Outsize impact

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NewAmerica

Banned
Mandarin
The use of the word "outsize" appears to be carefully chosen. Scientists used to pay attention to large size proteins and ignore smaller ones. Now new discoveries reveal the vital role the small proteins play and so the author describes such impact of the role as "outsize impact", humorously referring to that the small size proteins can have larger impact than large size proteins.

Am I on the right track?

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Outsize impact
Proteins are supposed to be large—they are macromolecules. But researchers have discovered that cells produce hundreds or thousands of tiny proteins, some of which contain only a few amino acids. Scientists had largely ignored these proteins because they didn't meet the size criterion for genomic analyses. But new studies suggest the proteins are abundant and perform a variety of key jobs in cells.

Source: Science 18 Oct 2019
Outsize impact | Science
 
  • JulianStuart

    Senior Member
    English (UK then US)
    Yes, your understanding of the text is correct, although the premise as presented is postively ludicrous:D It is completely an artifact of how the (gene-centric) molecular biologists decided what was important in the genome. Proetin chemists have known about such "small proteins" for decades (I've worked on a few over the years) so to say that such proteins have been "discovered" is nonsense! Proteins are absolutely not "supposed to be large" (though, of course, they can be :eek: ) Perhaps the genetics folks/molecular biologists are just now becoming aware of such proteins, having been previously blinded by their own self-imposed constraint.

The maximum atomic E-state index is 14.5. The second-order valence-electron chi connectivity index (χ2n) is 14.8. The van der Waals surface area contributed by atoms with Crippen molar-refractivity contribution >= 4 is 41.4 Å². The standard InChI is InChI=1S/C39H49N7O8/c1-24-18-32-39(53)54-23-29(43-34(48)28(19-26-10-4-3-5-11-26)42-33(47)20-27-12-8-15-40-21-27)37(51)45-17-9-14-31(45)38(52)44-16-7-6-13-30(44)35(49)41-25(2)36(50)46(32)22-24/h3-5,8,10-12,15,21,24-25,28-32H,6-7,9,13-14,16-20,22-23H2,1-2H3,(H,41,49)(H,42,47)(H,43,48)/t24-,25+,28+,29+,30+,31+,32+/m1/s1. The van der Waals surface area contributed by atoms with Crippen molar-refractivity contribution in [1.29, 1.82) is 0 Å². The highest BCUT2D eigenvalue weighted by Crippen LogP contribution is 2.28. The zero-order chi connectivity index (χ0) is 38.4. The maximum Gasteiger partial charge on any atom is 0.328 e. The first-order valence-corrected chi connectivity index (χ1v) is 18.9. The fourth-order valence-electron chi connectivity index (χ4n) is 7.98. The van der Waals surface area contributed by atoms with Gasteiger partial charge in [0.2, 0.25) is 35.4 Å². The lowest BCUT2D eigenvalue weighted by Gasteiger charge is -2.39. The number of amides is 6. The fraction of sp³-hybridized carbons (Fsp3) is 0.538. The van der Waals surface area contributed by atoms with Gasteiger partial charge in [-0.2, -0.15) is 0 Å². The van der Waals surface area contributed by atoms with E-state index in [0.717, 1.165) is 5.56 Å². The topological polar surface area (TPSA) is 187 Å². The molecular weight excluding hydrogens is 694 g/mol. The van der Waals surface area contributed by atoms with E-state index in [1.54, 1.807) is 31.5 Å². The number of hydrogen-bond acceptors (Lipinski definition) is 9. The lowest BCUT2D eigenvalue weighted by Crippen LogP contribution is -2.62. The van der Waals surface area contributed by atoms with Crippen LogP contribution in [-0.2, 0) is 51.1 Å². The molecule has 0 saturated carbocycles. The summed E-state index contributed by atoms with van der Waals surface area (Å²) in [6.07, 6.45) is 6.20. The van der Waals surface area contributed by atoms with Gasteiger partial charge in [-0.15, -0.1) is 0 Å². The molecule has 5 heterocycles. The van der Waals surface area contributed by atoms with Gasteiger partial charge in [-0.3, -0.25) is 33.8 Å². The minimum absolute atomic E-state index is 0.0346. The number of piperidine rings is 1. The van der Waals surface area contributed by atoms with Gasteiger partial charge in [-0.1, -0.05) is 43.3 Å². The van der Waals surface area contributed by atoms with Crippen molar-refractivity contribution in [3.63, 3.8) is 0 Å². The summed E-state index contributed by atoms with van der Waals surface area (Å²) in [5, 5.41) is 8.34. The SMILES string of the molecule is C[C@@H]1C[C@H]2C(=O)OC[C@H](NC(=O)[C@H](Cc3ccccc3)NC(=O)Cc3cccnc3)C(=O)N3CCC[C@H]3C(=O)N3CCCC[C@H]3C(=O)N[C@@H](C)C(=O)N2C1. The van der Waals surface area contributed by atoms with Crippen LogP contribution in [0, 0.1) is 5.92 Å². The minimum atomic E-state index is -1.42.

past researchers typically excluded any ORF that would yield a protein smaller than 100 amino acids in eukaryotes or 50 amino acids in bacteria
     

    NewAmerica

    Banned
    Mandarin
    My original sentence is:
    Now new discoveries reveal the vital role the small proteins play
    The discoveries are the vital role that scientists didn't realize before. Chemists knew small proteins to be there for long, of course, just like they long knew junk DNA to be there, but revelation of their possible important role is very recent.
     

    JulianStuart

    Senior Member
    English (UK then US)
    My original sentence is:


    The discoveries are the vital role that scientists didn't realize before. Chemists knew small proteins to be there for long, of course, just like they long knew junk DNA to be there, but revelation of their possible important role is very recent. :thumbsdown: :thumbsdown:
    I disagree with your assessment of the situation about the importsance of the smaller proteins. You have accurately summarized what the gene guys think, not what the protein chemists have known for a long time. However, this issue is no longer a language question. There was never any reason to think they did not play a vital role, It seems that many of the genetics scientists were under the mistaken impression that one could ignore the small proteins.
     

    kentix

    Senior Member
    English - U.S.
    Keep in mind that journalists are often terrible at conveying the finer points of anything.

    Who knows where this statement comes from. It doesn't attribute it to anybody.

    Proteins are supposed to be large—they are macromolecules.

    But outsize is certainly a way of highlighting the difference between size and importance.
     
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